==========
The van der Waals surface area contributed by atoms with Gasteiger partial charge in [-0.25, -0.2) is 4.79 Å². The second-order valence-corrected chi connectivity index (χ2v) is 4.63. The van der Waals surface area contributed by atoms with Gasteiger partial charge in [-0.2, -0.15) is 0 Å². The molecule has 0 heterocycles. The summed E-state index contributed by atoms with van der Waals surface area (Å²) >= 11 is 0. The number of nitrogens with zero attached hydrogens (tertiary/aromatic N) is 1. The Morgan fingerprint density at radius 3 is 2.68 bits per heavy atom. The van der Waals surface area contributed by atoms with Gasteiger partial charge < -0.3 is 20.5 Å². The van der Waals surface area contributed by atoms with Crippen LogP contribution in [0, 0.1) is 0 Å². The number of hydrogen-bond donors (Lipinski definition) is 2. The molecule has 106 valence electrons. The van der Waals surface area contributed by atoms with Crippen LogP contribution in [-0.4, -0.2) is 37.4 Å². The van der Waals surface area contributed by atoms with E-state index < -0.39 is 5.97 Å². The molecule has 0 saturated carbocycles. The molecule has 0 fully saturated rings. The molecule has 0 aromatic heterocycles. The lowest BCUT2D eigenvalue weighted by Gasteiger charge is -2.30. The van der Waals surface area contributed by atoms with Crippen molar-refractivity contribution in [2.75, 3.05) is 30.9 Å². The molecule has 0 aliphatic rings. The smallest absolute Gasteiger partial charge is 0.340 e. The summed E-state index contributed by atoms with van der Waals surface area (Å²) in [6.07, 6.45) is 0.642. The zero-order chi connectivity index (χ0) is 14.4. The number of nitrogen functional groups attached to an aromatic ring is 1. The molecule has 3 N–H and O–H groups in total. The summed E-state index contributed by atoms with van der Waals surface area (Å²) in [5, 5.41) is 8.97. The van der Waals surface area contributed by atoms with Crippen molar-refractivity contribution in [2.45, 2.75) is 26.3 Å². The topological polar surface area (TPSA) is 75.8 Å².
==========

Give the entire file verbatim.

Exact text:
The van der Waals surface area contributed by atoms with Gasteiger partial charge in [-0.25, -0.2) is 4.79 Å². The second-order valence-corrected chi connectivity index (χ2v) is 4.63. The van der Waals surface area contributed by atoms with Gasteiger partial charge in [-0.2, -0.15) is 0 Å². The molecule has 0 heterocycles. The summed E-state index contributed by atoms with van der Waals surface area (Å²) >= 11 is 0. The number of nitrogens with zero attached hydrogens (tertiary/aromatic N) is 1. The Morgan fingerprint density at radius 3 is 2.68 bits per heavy atom. The van der Waals surface area contributed by atoms with Gasteiger partial charge < -0.3 is 20.5 Å². The van der Waals surface area contributed by atoms with Crippen LogP contribution in [0, 0.1) is 0 Å². The number of hydrogen-bond donors (Lipinski definition) is 2. The molecule has 106 valence electrons. The van der Waals surface area contributed by atoms with Crippen LogP contribution in [-0.4, -0.2) is 37.4 Å². The van der Waals surface area contributed by atoms with E-state index < -0.39 is 5.97 Å². The molecule has 0 saturated carbocycles. The molecule has 0 fully saturated rings. The molecule has 0 aromatic heterocycles. The lowest BCUT2D eigenvalue weighted by Gasteiger charge is -2.30. The van der Waals surface area contributed by atoms with Crippen molar-refractivity contribution in [2.75, 3.05) is 30.9 Å². The molecule has 0 aliphatic rings. The smallest absolute Gasteiger partial charge is 0.340 e. The summed E-state index contributed by atoms with van der Waals surface area (Å²) in [6.07, 6.45) is 0.642. The zero-order chi connectivity index (χ0) is 14.4. The number of nitrogen functional groups attached to an aromatic ring is 1. The molecule has 3 N–H and O–H groups in total. The summed E-state index contributed by atoms with van der Waals surface area (Å²) in [5, 5.41) is 8.97. The van der Waals surface area contributed by atoms with Crippen molar-refractivity contribution in [2.45, 2.75) is 26.3 Å². The topological polar surface area (TPSA) is 75.8 Å².